The focus on conflict between state and non-state actors in Kashmir hides the social divisions within Kashmir.
Three generations ago, the people of a Dalit hamlet called English, in Bihar’s Banka district, gave up burning bodies and took up weaving baskets.
In the Nilgiri mountains of southern India, only women of the Kota tribe have been engaged in the craft of pottery.
Any suggestion of providing basic rights to the Ahmadiyyas is enough to trigger massive protests and even riots among Muslim extremists.
The disappearance of around 96 fishermen has forced the locals to initiate their own rescue operations.
The 127 families who lost their homes, including 97 from the Ma Thakur tribe and 30 OBC families, are still awaiting rehabilitation.
Ghazala Jamil’s Accumulation by Segregation: Muslim Localities in Delhi looks at how urban governance works against working class Muslims.
Mumbai took no time to swing back to action after the attacks. However, the marks of bullets on walls and the pile of bodies will never be forgotten.
Many of the labourers who build the mountainous roads in Ladakh are migrants from Bihar, Chhattisgarh and Jharkhand – they brave the extreme weather and risky work because of few livelihood options back home.
Women of the Bhotiya community in Uttarakhand’s Gothi hamlet earn an income by breaking quarried stones – and recall a time when their weaving skills brought them respect as well as financial returns.
Every day, thousands of refugees are seen in long queues at the relief centres near the camps.
Parsis (or Zarthustis, in the more traditional terminology) have enjoyed a relatively hassle-free existence compared to Pakistan’s other non-Muslim communities.
Residents of the slum colony, located outside the Bandra railway station in western Mumbai, blame the civic body for reneging on its assurance that they had 48 hours to vacate their shanties.
“Almost my entire family was wiped out in front of my eyes and even after so many years, we haven’t been delivered any justice.”
Witnesses describe how soldiers killed people inside wooden homes, arrested young men, raped women and burned homes to prevent the residents’ return.
It seems Facebook is increasingly becoming a platform for people who wish to divide people, and not for those who ridicule these divisive tactics.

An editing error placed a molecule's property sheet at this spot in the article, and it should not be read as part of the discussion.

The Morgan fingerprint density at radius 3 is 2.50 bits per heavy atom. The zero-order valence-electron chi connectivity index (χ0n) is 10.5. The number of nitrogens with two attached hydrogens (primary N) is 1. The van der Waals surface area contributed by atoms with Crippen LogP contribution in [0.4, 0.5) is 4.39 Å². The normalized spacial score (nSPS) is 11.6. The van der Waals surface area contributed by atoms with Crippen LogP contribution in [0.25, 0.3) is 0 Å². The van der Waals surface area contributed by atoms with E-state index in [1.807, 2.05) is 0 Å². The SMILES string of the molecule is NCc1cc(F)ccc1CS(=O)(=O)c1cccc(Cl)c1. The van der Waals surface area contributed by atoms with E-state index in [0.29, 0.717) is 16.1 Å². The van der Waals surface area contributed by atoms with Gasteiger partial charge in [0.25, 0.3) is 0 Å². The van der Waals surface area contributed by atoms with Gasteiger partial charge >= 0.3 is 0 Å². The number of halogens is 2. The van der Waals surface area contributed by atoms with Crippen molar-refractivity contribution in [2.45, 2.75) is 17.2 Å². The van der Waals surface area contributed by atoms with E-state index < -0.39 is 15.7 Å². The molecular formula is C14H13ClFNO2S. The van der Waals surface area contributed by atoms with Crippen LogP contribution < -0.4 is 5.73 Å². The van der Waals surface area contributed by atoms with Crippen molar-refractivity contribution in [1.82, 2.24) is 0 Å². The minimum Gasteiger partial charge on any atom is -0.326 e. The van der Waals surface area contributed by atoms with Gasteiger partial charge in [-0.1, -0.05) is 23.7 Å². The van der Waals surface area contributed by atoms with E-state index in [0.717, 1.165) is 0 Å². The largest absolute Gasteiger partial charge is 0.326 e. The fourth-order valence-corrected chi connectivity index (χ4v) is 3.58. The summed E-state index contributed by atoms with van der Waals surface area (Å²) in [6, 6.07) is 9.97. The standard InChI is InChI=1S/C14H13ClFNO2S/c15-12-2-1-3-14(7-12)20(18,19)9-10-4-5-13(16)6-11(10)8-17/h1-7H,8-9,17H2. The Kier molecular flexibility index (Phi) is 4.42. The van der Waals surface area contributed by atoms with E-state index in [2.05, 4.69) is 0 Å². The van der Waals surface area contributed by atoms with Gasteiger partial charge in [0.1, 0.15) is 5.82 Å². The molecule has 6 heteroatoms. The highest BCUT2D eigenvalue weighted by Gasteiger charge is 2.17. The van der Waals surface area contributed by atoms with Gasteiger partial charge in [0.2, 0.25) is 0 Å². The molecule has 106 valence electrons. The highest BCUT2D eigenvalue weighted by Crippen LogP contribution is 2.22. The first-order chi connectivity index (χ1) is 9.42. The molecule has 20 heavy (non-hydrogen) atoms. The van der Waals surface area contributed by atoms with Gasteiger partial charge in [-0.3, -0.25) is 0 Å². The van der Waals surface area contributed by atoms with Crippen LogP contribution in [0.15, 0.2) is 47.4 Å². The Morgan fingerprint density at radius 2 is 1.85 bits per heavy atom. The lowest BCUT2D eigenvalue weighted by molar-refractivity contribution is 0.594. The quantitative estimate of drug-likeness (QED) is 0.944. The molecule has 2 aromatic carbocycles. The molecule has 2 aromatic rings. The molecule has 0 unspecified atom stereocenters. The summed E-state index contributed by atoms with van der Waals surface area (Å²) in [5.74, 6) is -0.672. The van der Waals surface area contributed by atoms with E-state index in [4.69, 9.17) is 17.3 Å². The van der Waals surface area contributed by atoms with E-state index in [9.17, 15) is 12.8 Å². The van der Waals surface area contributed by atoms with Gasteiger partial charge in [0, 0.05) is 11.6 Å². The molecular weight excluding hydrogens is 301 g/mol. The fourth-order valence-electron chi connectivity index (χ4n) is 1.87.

Community leaders of Faisalabad have forbidden Ahmadis from taking part in electoral and parliamentary politics since 1974 when they were declared non-Muslims.
Visibilising your disability – especially when you have the option not to – takes serious bravery.
Street vending is the natural outcome of the urban process, almost never the result of urban planning or the absence of it.
Matsyagandha, published in 1987, is celebrated for Borgohain’s ability to depict untouchability and the vicious grip of kani or opium.
In most English literature courses of whatever period, the writers taught are white, largely English and largely male.
Traditional birth attendants play a central role during pregnancies, childbirth in remote areas. But due to the government’s push towards institutional deliveries, younger women have stopped taking up the profession.
Despite being the only community to preserve Rajasthani traditions, the Manganiyars have lived with fear, exploitation and thwarted aspirations.
Nearly one in ten Indians is over 60 years old, a fact often lost amid the economic bombast of India’s ‘demographic dividend’.
In Hindi cinema, the Dalit, as a person, remained distant from the normal imagination of a civilised person. Newton , and some films before it, have attempted to break this cycle.
The original meaning of triage is to sort according to quality and the term is most familiar today in the medical context of determining the urgency of treatment required.
We can learn from songbirds how to use social feedback and recursions to guide improvements in small steps, over iterations.
Increased healthcare expenses and lack of access to hospitals prompted a women’s collective in UP to run a biweekly village clinic on family subscriptions.
While the potters comprise only Muslims, they deal primarily with Hindu wholesale dealers who truck away pots in bulk.
Gandhi will survive the state-sponsored assault on ahimsa only if we find the Mahatma within us.
Since 2011, the percentage of unaccompanied children among Egyptian irregular migrants reaching Europe has been remarkably high.
Studies show people rarely considered the possibility of a person doing something immoral, seeing it not just bad or undesirable – but in fact, impossible.
Eminent Arakan historian Jacques P. Leider talks about the historical context of the Rohingya conflict.
When sentences were spoken with an accent, listeners were more inclined to interpret them in a more plausible way, than when they were spoken in standard American English.
Designing and building the temporary pavilions that house the deity during West Bengal’s biggest annual festival remains the preserve of rural artisans – chiefly farmers and folk artists.
From Trump and Brexit to Black Lives Matter, people are recording protests around the world to create a new soundtrack of dissent.
This week, the Time Machine looks at the mythology surrounding Durga and traditions of goddess worship.
A tourist generally has an eye for the things that, through repetitive familiarity, have become almost invisible to the resident.
For the majority, everyday issues like job and food security beat concerns about war with their nuclear neighbour. The minority find solace in spiritualism.
For IS militants, unlike Socrates, only an “unexamined life” is worth living.